Johnson’s office confirmed that the congressman would attend a dinner with Luntz and Cantor.
Rep. Pete Sessions (R-Tex.), who attended the last dinner (“The first question was, ‘Are you going to accept the fate that falls your way? No!’ ”), said that he again planned to dine with Cantor and Jim Jordan, a conservative Ohio representative who was forced to apologize for lobbying colleagues to oppose House Speaker John A. Boehner’s debt plan. “There will be another one of those and it will be equally expressive,” he said of the dinner. (Asked whether he meant the Luntz dinner, he said, “I’m not going to spill those beans. I’m going to let you call Frank.”)
Sessions argued that despite Obama’s win, the 2009 plan was actually a rousing success. “We won the majority twice now” in the House, he said, and Republicans in that chamber had created the right climate for a competent presidential candidate to oust Obama. And he believed that Democrats will now want to work with Republicans. Obama is “not the same guy is my argument,” Sessions said. “There will be more of a reasoning and a reality check about, ‘Hmmm, what’s that L word?’ ” Pause. “Legacy.”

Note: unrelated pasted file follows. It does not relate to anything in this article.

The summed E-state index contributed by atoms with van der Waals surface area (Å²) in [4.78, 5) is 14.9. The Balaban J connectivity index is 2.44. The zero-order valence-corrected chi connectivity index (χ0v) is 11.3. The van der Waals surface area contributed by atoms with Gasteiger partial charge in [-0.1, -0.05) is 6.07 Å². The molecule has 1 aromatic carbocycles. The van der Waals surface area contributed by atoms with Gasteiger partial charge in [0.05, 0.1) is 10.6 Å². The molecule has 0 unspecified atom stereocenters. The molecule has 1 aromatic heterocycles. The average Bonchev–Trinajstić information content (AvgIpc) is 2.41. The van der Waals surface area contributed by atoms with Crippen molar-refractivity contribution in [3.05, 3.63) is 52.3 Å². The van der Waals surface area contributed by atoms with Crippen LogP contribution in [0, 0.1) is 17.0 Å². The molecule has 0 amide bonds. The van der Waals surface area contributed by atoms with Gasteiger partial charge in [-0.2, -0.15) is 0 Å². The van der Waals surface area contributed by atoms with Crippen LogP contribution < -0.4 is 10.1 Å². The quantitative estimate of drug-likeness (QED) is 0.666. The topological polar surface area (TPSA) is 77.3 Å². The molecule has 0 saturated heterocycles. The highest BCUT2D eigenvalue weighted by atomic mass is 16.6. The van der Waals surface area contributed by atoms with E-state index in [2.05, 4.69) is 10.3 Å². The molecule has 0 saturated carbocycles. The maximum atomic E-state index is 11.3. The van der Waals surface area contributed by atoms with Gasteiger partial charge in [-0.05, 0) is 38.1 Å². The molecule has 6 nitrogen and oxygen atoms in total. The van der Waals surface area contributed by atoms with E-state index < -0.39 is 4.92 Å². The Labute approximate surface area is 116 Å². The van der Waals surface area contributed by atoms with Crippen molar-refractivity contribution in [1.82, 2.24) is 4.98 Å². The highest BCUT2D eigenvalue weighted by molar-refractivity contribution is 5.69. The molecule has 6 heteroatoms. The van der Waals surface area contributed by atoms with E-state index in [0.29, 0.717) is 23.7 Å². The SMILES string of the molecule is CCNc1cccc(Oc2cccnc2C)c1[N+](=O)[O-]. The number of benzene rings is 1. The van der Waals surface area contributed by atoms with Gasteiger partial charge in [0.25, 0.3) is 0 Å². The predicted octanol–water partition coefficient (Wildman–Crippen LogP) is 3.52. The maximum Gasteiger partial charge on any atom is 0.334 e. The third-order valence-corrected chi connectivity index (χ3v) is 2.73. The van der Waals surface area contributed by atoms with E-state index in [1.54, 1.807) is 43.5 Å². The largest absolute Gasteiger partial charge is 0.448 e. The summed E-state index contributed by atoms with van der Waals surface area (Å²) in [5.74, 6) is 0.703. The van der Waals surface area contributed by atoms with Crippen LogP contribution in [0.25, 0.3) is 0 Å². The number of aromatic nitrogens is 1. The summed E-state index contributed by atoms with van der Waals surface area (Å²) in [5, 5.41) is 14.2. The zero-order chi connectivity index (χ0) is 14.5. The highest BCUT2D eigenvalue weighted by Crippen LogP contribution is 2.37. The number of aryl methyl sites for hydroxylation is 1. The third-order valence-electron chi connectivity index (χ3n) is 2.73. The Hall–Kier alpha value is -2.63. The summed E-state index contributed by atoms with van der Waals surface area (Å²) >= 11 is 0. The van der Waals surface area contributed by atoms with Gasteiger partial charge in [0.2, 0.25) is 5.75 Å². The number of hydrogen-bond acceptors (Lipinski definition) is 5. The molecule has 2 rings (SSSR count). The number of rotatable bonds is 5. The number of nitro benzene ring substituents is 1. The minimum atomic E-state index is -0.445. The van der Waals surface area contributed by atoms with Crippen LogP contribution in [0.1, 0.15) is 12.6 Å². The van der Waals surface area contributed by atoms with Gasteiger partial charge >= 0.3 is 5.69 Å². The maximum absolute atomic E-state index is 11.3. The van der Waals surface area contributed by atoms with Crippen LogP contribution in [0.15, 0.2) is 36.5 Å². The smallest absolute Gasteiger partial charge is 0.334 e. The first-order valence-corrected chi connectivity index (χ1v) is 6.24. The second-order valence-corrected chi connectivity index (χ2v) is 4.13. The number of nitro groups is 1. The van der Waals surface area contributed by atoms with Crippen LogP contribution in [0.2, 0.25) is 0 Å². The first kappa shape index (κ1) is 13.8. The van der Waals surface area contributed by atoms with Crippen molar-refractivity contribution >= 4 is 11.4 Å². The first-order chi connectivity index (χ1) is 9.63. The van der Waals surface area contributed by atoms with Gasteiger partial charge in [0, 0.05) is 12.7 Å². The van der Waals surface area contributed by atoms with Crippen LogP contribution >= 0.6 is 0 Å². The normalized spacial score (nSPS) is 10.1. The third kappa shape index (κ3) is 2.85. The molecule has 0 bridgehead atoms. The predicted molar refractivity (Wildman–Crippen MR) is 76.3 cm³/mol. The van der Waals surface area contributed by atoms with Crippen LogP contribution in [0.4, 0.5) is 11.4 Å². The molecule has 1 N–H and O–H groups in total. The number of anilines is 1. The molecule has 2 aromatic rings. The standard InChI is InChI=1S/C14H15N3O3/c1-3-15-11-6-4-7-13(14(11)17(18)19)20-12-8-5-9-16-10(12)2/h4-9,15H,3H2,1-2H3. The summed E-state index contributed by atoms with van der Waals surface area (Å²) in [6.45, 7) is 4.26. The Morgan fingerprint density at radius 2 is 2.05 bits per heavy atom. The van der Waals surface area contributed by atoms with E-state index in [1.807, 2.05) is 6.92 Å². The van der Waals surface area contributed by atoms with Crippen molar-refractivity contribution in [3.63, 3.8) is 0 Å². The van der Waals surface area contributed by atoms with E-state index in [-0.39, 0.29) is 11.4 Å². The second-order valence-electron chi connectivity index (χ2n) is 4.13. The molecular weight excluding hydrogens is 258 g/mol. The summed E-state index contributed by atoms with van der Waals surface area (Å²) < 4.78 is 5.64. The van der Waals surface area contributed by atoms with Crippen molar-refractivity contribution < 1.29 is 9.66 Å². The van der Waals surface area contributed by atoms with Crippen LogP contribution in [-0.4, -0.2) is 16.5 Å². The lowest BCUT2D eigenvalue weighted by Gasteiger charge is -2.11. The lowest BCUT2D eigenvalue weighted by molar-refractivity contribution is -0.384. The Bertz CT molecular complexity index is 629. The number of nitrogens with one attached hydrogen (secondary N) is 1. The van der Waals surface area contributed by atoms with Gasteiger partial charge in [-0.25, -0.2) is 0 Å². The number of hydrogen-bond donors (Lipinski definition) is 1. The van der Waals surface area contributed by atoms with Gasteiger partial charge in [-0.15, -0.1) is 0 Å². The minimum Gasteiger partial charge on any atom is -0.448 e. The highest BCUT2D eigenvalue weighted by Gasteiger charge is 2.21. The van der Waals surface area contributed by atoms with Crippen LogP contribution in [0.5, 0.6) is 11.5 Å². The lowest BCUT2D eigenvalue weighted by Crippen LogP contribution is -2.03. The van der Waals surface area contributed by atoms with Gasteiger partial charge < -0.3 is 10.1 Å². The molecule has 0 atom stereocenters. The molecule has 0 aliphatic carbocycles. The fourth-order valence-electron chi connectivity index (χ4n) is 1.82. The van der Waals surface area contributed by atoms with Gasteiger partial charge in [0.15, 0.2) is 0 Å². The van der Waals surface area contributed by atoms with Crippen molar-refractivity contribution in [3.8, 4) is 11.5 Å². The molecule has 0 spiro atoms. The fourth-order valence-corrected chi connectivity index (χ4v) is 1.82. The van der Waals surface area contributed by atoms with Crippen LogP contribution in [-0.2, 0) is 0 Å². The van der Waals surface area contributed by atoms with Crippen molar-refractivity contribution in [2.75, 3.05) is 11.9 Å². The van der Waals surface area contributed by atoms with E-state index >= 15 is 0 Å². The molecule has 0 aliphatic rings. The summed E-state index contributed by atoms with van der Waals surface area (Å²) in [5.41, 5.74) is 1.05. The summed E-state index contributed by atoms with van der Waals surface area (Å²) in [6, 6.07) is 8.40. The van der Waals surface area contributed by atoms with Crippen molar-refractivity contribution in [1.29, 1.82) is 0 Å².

DeMint, who left his Senate seat for a far more lucrative perch at the Heritage Foundation, was equally insistent that conservatives had a lot to be happy about in the past four years (“The evidence is clear”) and blamed the Republican establishment for disregarding the enthusiasm and success of tea party conservatives and nominating Mitt Romney.
But he was publicly less sanguine about chances for compromise. “I don’t see anything good coming out of Washington for the next four years,” he said. Instead, he thought conservatives — not Republicans, he specified — would be better served thinking locally. “The action is pretty much, over the next four years, going to be at the state level,” he said.
Coburn likewise foresaw a “pitched battle” for the next four years, especially after what he considered the president’s deceit on spending cuts. Coburn said that while there were “plans being made behind the scenes,” this time, he said, the question should not be how do Republicans gain an advantage. “It should be, how do you solve problems.”
Still, some Republicans were looking for political advantage. “Every conservative gain will come by strategically setting up fights we can win,” Gingrich wrote in a policy proposal earlier this month. The failed presidential candidate concluded, “In the process we will set the stage for very successful elections in 2014 and 2016.”
Karen Tumulty contributed to this report